Widor, Hakim, Roger-Ducasse, DuprŽ

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COMPOSERS: Dupre,Hakim,Roger-Ducasse,Widor
LABELS: Virgin
ALBUM TITLE: Collection: Symphonie
WORKS: Symphony No. 6 in G minor; Vexilla regis prodeunt; Pastorale; Symphony No. 2; Évocation – 3rd movement
PERFORMER: Wayne Marshall (organ)
CATALOGUE NO: VC 5 45320 2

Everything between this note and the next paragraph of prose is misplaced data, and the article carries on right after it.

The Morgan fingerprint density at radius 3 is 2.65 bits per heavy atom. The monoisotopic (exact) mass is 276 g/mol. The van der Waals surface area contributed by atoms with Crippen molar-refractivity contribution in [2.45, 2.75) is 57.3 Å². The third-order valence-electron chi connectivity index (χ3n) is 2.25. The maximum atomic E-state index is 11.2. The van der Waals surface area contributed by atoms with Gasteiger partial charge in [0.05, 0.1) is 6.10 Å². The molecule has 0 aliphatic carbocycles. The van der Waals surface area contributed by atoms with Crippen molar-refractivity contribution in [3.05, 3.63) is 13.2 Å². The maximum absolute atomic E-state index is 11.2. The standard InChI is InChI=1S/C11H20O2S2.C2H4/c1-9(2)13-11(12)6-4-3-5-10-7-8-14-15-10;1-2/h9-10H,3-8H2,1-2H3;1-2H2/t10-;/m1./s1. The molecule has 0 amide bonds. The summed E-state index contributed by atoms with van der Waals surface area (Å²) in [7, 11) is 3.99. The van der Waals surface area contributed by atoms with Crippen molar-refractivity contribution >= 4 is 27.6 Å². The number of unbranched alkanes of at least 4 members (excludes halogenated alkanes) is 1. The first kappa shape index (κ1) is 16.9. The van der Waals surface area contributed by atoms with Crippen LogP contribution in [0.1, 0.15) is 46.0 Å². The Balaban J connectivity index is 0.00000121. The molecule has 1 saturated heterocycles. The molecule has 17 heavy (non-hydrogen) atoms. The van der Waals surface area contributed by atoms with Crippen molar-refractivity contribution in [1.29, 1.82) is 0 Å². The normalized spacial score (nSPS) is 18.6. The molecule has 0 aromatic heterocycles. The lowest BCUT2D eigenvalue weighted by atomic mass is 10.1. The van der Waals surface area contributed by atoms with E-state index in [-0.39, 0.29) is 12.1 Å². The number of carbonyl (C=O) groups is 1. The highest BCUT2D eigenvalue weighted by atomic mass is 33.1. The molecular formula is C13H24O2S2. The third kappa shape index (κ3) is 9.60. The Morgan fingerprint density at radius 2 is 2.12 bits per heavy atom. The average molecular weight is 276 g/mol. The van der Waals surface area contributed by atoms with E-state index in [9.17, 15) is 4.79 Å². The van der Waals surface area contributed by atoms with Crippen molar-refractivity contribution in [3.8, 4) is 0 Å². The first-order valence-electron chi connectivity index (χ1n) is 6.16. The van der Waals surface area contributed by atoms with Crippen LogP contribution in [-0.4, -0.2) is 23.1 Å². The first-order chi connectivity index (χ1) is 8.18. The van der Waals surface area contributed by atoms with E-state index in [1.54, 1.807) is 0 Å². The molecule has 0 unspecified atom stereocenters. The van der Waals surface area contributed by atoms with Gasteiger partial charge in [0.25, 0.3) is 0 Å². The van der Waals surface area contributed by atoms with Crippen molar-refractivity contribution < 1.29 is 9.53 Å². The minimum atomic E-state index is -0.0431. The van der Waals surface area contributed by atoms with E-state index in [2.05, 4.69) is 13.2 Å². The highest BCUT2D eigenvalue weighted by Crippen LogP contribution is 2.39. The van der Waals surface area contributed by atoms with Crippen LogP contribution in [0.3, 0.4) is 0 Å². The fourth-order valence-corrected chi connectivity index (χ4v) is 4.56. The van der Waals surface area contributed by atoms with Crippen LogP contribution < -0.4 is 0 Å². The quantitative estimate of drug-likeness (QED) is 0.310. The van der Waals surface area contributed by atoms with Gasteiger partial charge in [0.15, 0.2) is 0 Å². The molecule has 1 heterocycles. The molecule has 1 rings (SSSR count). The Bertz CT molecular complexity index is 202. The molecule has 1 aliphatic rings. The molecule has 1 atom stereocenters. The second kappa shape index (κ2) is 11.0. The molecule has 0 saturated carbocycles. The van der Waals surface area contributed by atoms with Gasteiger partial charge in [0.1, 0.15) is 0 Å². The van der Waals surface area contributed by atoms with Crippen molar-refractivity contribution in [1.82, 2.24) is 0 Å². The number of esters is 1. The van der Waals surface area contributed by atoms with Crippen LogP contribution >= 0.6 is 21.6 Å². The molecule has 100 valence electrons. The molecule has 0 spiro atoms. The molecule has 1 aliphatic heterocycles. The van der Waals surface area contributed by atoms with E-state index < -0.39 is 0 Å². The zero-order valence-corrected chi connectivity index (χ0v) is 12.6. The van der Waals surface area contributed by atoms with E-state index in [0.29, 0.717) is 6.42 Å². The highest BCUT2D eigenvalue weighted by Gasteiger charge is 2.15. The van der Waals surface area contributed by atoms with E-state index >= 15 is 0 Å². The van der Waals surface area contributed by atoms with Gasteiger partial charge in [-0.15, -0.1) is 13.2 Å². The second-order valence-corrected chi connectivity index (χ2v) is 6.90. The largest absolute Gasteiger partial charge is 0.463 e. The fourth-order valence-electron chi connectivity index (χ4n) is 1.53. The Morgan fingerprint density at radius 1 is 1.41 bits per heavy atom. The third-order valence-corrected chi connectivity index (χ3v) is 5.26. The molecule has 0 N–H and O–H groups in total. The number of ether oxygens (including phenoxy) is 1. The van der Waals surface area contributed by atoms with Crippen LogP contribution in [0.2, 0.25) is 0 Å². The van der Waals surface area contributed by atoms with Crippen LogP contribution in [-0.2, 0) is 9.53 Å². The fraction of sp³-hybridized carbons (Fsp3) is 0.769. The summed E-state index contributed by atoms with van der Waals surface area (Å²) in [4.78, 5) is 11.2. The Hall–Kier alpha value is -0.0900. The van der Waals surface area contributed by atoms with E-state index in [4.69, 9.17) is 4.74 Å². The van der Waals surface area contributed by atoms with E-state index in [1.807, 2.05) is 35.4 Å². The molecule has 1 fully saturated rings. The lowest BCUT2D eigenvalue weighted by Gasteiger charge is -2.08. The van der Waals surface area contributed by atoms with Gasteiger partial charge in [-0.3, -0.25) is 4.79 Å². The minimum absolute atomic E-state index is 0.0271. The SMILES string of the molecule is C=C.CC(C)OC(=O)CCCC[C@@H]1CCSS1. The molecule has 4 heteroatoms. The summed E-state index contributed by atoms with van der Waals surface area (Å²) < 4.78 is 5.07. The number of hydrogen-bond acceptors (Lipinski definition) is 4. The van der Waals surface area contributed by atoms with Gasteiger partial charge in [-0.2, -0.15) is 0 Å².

Like all great artists, Wayne Marshall is a risk-taker, and the risks he takes are primarily with tempi. Marshall’s is a world of musical free expression: such is his keyboard virtuosity that neither the fiendish rhythmic complexity of his beloved Gershwin nor the damnedest that the French organist-composers from Vierne to Messiaen can do hold any terrors for him. Marshall plays orchestrally, and fast – teeth-gnashingly so for lesser professional talents and humble amateurs – but does he play so fast that the details become smudged? What about shaping the music? Take Widor’s monumental Sixth Symphony: true, there are perfectly respectable, statelier versions, but there is no denying that Marshall’s dramatically charged, extrovert reading reveals the long melodic lines in a new light – and the inner detail is always there. Marshall is suitably restrained and poetic in the Roger-Ducasse Pastorale, then shrugs off the difficulties of Dupré’s Second Symphony and the finale of the Évocation as if playing simple scales. Of considerable interest in this meaty recital from Manchester’s Bridgewater Hall is the dazzling Vexilla regis prodeunt (The royal banners forward go) by Naji Hakim, Messiaen’s successor at the Trinité in Paris. The Marcussen organ’s en chamade trumpets blaze out to announce that Hakim is indisputably the new master of the French organ tradition; the music suits Marshall’s mercurial style admirably – throughout this disc, he surely gives us playing on the wings of the wind. Graeme Kay